[0005] In some instances, computer users attempt to keep numerous software packages on their systems in an effort to have access to platforms in which attachments may arrive. However, this solution is unsuitable because of the inordinate expense involved with purchasing software and keeping the software updated for conversion into any needed version. Likewise, this solution is unsuitable because of the limited amount of memory on many systems which cannot support the loading of voluminous software packages. Purchasing and updating software (in combination with the loss of memory space) is unattractive to most users if the need for the software to access an e-mail attachment is infrequent.

[0006] In some instances, computer users may have different software loaded on the local hard drives of different computers throughout a common network. In such cases, when a receiver of an e-mail needs an attachment converted, the receiver forwards it to the individual computer having compatible software for viewing the attachment or converting the attachment into a platform the receiver's computer can utilize. As will be appreciated by one of ordinary skill in the art, this solution is unsuitable not only because of the unattractive need for purchasing and updating of software as discussed above, but also the obvious problems stemming from the excessive manual intervention needed to send and convert files, the potential loss of data, and the potential inability of the receiver to be able to communicate back to the original sender in a compatible format.

SUMMARY OF THE INVENTION

[0007] The present invention overcomes many of the practical problems described above and offers new advantages as well. According to the invention there is provided a conversion service for converting attachments to e-mails sent to a client of the service into a format readable by the client. Also, according to the invention there is provided a system utilizing the conversion service. In addition, according to the invention there are provided methods of using the system and service.

[0008] “E-mail” is intended to refer to electronic messaging systems, including, but not limited to, those that use Simple Mail Transfer Protocol (SMTP) for sending electronic messages between servers and/or from a mail client to a mail server, and Post Office Protocol (POP) or Internet Message Access Protocol (IMAP) for requesting and sending electronic messages from a mail server to a mail server.

[0009] “Client” is intended to refer to either the “e-mail” client application that enables receipt and transmission of e-mail; the client part of a client-server architecture, typically an application that runs on a personal computer or workstation and relies on an associated server to perform certain operations; and/or the platform on which the client runs, the meaning being clear to one of ordinary skill in the art from context of use.

[0010] “Subscriber”, “user”, and “intended recipient” are generally used to mean a person or operator of the e-mail client or associated application programs, utilities, etc. running on the associated PC or workstation, including a person or system to whom an e-mail message is addressed.

[0011] According to one aspect of the invention, a messaging system includes an e-mail server configured to receive and/or send an e-mail message for an intended recipient, e.g., a particular e-mail client. A computer system (e.g., the client or user's PC) includes an e-mail client and a suite of software modules (e.g., application programs) configured to process data files having respective compatible data file formats. A trigger, for example, located at the e-mail client or server, is responsive to a data file associated with the e-mail message (e.g., an attachment such as a word processing or spreadsheet data file) and is configured to provide an indication that a data format of the received data file is not one of the compatible data file formats, i.e., an incompatible or a non-preferred format. A data file converter responds to the trigger to selectively convert the received data file into one of the compatible data file formats.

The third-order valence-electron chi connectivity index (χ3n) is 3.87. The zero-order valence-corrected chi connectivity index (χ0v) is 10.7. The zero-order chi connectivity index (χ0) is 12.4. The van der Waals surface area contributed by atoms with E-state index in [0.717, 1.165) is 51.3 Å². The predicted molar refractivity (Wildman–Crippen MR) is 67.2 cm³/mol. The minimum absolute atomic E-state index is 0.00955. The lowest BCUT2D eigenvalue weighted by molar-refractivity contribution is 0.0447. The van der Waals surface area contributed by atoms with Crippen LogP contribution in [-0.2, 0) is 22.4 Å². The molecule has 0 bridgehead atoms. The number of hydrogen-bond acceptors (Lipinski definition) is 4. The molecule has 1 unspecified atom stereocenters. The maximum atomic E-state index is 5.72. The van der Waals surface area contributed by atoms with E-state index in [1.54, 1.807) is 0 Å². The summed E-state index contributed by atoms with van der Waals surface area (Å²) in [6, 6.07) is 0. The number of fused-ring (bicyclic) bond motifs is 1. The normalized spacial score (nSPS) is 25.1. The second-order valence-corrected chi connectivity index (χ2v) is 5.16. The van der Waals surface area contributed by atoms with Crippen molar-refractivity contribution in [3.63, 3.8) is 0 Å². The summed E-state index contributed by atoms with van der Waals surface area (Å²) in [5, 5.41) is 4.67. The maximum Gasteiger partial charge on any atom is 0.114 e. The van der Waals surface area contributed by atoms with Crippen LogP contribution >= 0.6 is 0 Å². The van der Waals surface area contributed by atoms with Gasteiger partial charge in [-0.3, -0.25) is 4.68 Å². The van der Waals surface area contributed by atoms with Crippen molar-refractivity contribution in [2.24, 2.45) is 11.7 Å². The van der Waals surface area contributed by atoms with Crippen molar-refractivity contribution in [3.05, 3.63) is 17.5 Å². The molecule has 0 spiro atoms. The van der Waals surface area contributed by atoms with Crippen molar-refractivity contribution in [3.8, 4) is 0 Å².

[0012] According to another aspect of the invention, a method of operating a messaging system includes saving or storing a listing of compatible data file formats acceptable to an intended recipient of an e-mail message. After receiving an e-mail message for an intended recipient (e.g., e-mail client machine), at least one file associated with the e-mail (e.g., an attachment) is examined to identify a data file format of the file. Compatibility of the file is assessed by determining if the data file format of the file is included in the listing of the compatible data file formats. If incompatible, the file is transmitted to a remote conversion service accessible, for example, on a LAN, WAN or via the Internet. In addition to transmitting the file, the desired file format (i.e., one of the compatible data file formats) is designated as the target format of the file. The file is then converted and the converted file is forwarded to the intended recipient via, e.g., the e-mail server and/or client.

[0013] The foregoing has outlined rather broadly the features and technical advantages of the present invention in order that the detailed description of the invention that follows may be better understood. Additional features and advantages of the invention will be described hereinafter which form the subject of the claims of the invention. It should be appreciated by those skilled in the art that the conception and specific embodiment disclosed may be readily utilized as a basis for modifying or designing other structures for carrying out the same purposes of the present invention. It should also be realized by those skilled in the art that such equivalent constructions do not depart from the spirit and scope in the invention as set forth in the appended claims.